Why Sleep is Important to Learning

Ever tried studying with half-awake brain and half-closed eyes? Chances are, you didn’t retain any or it wasn’t as productive as when you would have studied fully awake. The brain functions at its optimum when it has had sufficient high-quality sleep. It is important to understand the mechanics of learning and the part that sleep plays in every phase of learning.

The phases of learning

Learning is best described in its three phases: acquisition, consolidation, and recall. During acquisition, the mind must be fully alert and focused to acquire information efficiently. A mind is focused only if it has had adequate quantity and good quality of sleep. Consolidation occurs when the person is asleep and this is the phase when the neural connections associated with memory are strengthened or consolidated. Recall is the process of retrieving information stored in memory and occurs during the waking hours of a person. A student who didn’t sleep very well may encounter mental blocks or bouts of forgetfulness during exams, and unable to carry out recall effectively.


Closer look at consolidation

The phase of learning that is directly related to sleep is consolidation because, obviously, this is the only phase that occurs when a person is asleep. Sleep has various stages, and scientists found out that different types of memory are consolidated at different stages. The earliest, or shallowest, sleep establishes the declarative memory. This is the memory of “what” a person knows. When one learns about different countries and their capital cities, for instance, this information is consolidated at this stage. The rapid-eye-movement (REM), or dream, sleep is usually involved when the declarative memory contains something which is complicated or emotionally disturbing. This stage of sleep is also when the procedural, or “how to”, memory is established. When a child learns how to swim, the memory is consolidated during REM stage.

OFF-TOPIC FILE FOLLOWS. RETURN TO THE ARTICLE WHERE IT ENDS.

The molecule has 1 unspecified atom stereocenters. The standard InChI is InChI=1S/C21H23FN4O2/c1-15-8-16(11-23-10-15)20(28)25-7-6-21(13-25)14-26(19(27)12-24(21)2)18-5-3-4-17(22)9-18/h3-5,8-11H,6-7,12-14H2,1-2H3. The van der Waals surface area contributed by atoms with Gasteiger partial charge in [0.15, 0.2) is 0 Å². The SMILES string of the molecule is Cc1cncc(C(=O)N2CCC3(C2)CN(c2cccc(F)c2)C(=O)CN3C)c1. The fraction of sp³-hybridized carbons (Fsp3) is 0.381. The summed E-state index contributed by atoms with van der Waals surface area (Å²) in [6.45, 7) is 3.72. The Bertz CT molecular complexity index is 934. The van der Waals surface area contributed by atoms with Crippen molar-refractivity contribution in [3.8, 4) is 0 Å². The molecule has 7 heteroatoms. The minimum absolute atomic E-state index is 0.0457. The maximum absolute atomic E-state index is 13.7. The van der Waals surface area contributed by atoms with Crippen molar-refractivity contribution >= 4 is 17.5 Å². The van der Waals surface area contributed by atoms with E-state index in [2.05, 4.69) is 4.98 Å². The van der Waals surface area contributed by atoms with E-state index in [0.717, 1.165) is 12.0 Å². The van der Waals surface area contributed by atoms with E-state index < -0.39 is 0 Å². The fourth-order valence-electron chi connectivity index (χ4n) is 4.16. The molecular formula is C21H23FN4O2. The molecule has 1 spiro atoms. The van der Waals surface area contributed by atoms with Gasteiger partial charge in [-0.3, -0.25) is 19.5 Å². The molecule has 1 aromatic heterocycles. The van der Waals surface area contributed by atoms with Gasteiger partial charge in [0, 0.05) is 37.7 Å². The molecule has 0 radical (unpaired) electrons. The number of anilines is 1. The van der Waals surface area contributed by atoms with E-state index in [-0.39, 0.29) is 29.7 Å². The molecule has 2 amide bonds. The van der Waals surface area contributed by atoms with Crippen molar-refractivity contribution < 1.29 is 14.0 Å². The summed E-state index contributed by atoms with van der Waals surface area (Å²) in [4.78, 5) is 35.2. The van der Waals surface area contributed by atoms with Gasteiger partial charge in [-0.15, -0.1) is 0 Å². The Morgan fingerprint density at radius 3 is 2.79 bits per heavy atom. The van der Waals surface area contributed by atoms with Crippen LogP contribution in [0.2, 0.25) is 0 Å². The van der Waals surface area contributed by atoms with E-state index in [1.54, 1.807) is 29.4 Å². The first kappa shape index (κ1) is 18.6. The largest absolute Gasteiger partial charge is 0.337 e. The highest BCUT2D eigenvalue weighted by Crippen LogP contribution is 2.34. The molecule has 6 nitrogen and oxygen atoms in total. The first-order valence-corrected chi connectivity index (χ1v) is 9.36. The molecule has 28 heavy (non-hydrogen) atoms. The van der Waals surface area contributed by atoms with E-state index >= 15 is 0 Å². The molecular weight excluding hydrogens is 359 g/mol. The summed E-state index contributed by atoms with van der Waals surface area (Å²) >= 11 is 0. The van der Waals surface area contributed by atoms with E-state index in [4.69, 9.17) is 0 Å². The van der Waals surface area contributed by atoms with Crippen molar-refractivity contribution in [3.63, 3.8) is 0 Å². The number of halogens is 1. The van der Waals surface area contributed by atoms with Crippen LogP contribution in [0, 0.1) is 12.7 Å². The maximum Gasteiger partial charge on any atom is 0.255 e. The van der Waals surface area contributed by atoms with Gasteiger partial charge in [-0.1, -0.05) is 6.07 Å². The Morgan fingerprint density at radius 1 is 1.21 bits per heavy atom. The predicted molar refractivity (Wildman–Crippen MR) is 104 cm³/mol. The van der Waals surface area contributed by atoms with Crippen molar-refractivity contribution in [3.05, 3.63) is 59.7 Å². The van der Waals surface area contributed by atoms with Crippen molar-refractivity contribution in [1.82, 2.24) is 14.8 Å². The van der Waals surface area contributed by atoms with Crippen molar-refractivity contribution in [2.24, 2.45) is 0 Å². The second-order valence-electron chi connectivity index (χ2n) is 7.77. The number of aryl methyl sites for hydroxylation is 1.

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When sleep is inadequate

When sleep fails to occur in the required quality and quantity, learning suffers. As emphasized earlier, without sleep, consolidation cannot take place and learning is incomplete. Even in the other phases of sleep when a person is awake, lack of sleep will interfere with learning. Acquisition is hampered with lack of focus and inattention. Consequently, the neurotransmitters cannot connect properly to retrieve needed information when called upon to perform. There is also a danger of slipping into microsleeps without really falling asleep – when the brain just turns off and takes minute sleep. In the classroom, when there are gaps in the lecture that you don’t remember hearing at all, you could have slept without noticing. This is life-threatening when microsleep happens while you are on the road and you just drift into one.
[wp_ad_camp_3] Sleep and how the brain works are two constantly researched areas by scientists. Today, we know that sleep affects the brain’s activities significantly. Many unanswered questions remain, but it is clear that sleep impacts not only on the cognitive, but also on the emotional, behavioral and physical aspects of a person. You will absorb what you learned from this article better tomorrow; try sleeping on it.

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